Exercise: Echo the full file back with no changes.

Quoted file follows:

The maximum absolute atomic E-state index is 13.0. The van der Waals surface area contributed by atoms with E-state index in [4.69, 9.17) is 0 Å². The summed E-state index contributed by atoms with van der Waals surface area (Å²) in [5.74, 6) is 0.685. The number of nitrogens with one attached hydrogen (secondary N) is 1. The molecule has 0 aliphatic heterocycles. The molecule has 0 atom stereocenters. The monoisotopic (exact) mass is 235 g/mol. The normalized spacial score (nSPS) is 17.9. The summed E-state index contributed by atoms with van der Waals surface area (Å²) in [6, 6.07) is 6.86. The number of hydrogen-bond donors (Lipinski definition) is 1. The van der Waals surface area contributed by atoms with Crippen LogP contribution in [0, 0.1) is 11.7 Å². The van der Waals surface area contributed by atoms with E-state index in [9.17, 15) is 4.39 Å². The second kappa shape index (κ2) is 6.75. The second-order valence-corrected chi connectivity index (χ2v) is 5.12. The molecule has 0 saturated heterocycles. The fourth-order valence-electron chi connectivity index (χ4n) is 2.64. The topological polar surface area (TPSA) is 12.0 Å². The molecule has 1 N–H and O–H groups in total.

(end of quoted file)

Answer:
The maximum absolute atomic E-state index is 13.0. The van der Waals surface area contributed by atoms with E-state index in [4.69, 9.17) is 0 Å². The summed E-state index contributed by atoms with van der Waals surface area (Å²) in [5.74, 6) is 0.685. The number of nitrogens with one attached hydrogen (secondary N) is 1. The molecule has 0 aliphatic heterocycles. The molecule has 0 atom stereocenters. The monoisotopic (exact) mass is 235 g/mol. The normalized spacial score (nSPS) is 17.9. The summed E-state index contributed by atoms with van der Waals surface area (Å²) in [6, 6.07) is 6.86. The number of hydrogen-bond donors (Lipinski definition) is 1. The van der Waals surface area contributed by atoms with Crippen LogP contribution in [0, 0.1) is 11.7 Å². The van der Waals surface area contributed by atoms with E-state index in [9.17, 15) is 4.39 Å². The second kappa shape index (κ2) is 6.75. The second-order valence-corrected chi connectivity index (χ2v) is 5.12. The molecule has 0 saturated heterocycles. The fourth-order valence-electron chi connectivity index (χ4n) is 2.64. The topological polar surface area (TPSA) is 12.0 Å². The molecule has 1 N–H and O–H groups in total.